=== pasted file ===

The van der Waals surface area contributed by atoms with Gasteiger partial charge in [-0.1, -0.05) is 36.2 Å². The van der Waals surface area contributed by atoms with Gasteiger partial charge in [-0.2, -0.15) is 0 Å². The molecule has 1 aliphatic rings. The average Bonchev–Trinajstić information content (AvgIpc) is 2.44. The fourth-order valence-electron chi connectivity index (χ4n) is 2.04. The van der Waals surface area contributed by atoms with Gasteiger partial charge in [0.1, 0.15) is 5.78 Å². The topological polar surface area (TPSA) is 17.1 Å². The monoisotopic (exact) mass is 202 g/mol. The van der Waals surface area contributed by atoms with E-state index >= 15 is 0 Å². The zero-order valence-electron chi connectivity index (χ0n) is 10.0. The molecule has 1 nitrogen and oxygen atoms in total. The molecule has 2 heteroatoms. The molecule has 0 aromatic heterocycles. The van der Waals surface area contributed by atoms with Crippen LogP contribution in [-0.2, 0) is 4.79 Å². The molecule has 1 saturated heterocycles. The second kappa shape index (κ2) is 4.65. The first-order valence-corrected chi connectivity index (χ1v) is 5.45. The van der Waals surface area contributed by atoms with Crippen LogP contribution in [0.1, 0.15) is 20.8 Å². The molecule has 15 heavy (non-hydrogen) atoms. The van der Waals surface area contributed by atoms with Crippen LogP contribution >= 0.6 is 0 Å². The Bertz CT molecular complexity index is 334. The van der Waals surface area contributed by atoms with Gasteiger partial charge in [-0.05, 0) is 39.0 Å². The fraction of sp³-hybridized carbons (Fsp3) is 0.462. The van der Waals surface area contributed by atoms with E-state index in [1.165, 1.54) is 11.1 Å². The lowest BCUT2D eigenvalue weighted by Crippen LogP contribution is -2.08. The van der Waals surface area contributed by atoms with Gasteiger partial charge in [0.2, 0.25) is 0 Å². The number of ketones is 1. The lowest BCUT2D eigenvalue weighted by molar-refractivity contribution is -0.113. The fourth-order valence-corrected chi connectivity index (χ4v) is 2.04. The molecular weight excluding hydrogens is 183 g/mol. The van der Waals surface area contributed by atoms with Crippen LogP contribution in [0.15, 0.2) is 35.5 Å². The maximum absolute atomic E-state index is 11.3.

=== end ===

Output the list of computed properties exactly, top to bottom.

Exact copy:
The van der Waals surface area contributed by atoms with Gasteiger partial charge in [-0.1, -0.05) is 36.2 Å². The van der Waals surface area contributed by atoms with Gasteiger partial charge in [-0.2, -0.15) is 0 Å². The molecule has 1 aliphatic rings. The average Bonchev–Trinajstić information content (AvgIpc) is 2.44. The fourth-order valence-electron chi connectivity index (χ4n) is 2.04. The van der Waals surface area contributed by atoms with Gasteiger partial charge in [0.1, 0.15) is 5.78 Å². The topological polar surface area (TPSA) is 17.1 Å². The monoisotopic (exact) mass is 202 g/mol. The van der Waals surface area contributed by atoms with E-state index >= 15 is 0 Å². The zero-order valence-electron chi connectivity index (χ0n) is 10.0. The molecule has 1 nitrogen and oxygen atoms in total. The molecule has 2 heteroatoms. The molecule has 0 aromatic heterocycles. The van der Waals surface area contributed by atoms with Crippen LogP contribution in [-0.2, 0) is 4.79 Å². The molecule has 1 saturated heterocycles. The second kappa shape index (κ2) is 4.65. The first-order valence-corrected chi connectivity index (χ1v) is 5.45. The van der Waals surface area contributed by atoms with Crippen LogP contribution in [0.1, 0.15) is 20.8 Å². The molecule has 15 heavy (non-hydrogen) atoms. The van der Waals surface area contributed by atoms with Crippen LogP contribution >= 0.6 is 0 Å². The Bertz CT molecular complexity index is 334. The van der Waals surface area contributed by atoms with Gasteiger partial charge in [-0.05, 0) is 39.0 Å². The fraction of sp³-hybridized carbons (Fsp3) is 0.462. The van der Waals surface area contributed by atoms with E-state index in [1.165, 1.54) is 11.1 Å². The lowest BCUT2D eigenvalue weighted by Crippen LogP contribution is -2.08. The van der Waals surface area contributed by atoms with Gasteiger partial charge in [0.2, 0.25) is 0 Å². The number of ketones is 1. The lowest BCUT2D eigenvalue weighted by molar-refractivity contribution is -0.113. The fourth-order valence-corrected chi connectivity index (χ4v) is 2.04. The molecular weight excluding hydrogens is 183 g/mol. The van der Waals surface area contributed by atoms with Crippen LogP contribution in [0.15, 0.2) is 35.5 Å². The maximum absolute atomic E-state index is 11.3.